Mayor Rahm's new advisory board: Advise and consent but no dissent



Why is Rahm smiling? Because his advisory board will do whatever he tells them!
Big news from City Hall: Mayor Rahm's appointed another advisory board.

I knew you'd be excited.

It's called the Advisory Members of the Chicago Infrastructure Trust Board of Directors. A name that just rolls off the tongue. Here's the press release.

Their role—as the title suggests—is to advise the members of the Infrastructure Trust, which is itself essentially an advisory board to the City Council.

The Trust's advice to the council—when they get around to giving it—will generally go like this: Do what the mayor says or else!

As if the council needs advice to do that.

As you recall, the Infrastructure Trust is Mayor Emanuel's scheme to get you—the clueless taxpayer—to pay more than it would ordinarily cost to borrow money to fund public works projects.

The mayor can shower that extra money on his cronies—unions included—who will reward him with contributions and endorsements.

As I may have written a few times.

As you also know, the mayor carefully scrutinizes each appointee to every board to guarantee that he never, ever gets a no vote on anything he proposes.

This is called—democracy in Chicago!

The Infrastructure Trust advisory board consists of MarySue Barrett, a former aide to Mayor Daley; Alderman Latasha Thomas, who's loyal to the mayor even by City Council standards; and two union guys—Damon Silvers, of the AFL-CIO, and Tom Villanova, president of the Chicago Construction Trade Council.

In City Hall, they're known as obedient union leaders. Unlike the disobedient ones—i.e., Karen Lewis, president of the Chicago Teachers Union, which has been blasting city tax breaks and handouts to "fat cats."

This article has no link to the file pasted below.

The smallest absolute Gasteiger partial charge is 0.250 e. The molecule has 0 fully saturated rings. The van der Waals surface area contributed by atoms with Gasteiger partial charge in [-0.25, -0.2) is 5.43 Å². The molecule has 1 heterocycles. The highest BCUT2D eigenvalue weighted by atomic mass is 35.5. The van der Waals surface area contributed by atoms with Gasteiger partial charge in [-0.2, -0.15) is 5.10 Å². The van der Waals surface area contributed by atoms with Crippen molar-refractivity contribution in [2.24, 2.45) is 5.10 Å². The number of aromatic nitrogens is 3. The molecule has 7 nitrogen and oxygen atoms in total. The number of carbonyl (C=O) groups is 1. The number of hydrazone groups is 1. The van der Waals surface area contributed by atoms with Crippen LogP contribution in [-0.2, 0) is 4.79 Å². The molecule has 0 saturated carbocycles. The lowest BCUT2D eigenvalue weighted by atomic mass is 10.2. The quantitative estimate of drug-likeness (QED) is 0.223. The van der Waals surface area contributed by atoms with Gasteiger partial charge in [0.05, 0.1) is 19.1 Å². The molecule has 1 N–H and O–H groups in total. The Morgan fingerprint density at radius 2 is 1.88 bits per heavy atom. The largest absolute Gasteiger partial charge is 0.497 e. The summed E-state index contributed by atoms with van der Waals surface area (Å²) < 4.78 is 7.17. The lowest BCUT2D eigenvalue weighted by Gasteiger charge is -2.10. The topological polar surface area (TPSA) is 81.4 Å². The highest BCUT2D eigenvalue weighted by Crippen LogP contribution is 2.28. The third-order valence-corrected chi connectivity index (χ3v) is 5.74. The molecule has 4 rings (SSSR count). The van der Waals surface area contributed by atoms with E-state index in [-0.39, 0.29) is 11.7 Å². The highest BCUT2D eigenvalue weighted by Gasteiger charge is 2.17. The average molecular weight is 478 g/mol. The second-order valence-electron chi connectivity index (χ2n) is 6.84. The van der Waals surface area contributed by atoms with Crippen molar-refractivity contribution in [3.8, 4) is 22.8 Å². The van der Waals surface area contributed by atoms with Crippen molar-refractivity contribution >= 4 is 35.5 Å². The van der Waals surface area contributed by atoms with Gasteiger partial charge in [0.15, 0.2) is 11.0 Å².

The mayor hasn't talked to Lewis since August of 2011. It doesn't look like he'll be seeking her advice on anything anytime soon.

The advisory board also includes David Dohnalek, vice president of finance for Boeing. One of the world's wealthiest producers of airplanes, Boeing still received about $24 million in public dollars when it moved its headquarter to Chicago.

The trust's chairman, James Bell, is a former Boeing executive.

Finally, the advisory board includes city treasurer Stefanie Neely.

Confession time!

I've had a soft spot in my heart for Neely since her 2006 City Council confirmation hearing, where she had the following exchange with former alderman Ed Smith.

Smith: "You talk about your relationship with elected officials. You should grab them and kiss them because you are going to need them."

Neely: "Is that an invitation, sir?"

Well, you've got to admit, she's quick on her feet.

I'm not sure why the trust needs an advisory council since they're only going to do what the mayor tells them. Unless it's to continue spinning the fantasy of a benevolent mayor bringing great minds together to find solutions to vexing problems.

Well, as long as everyone's having fun, who am I to complain?

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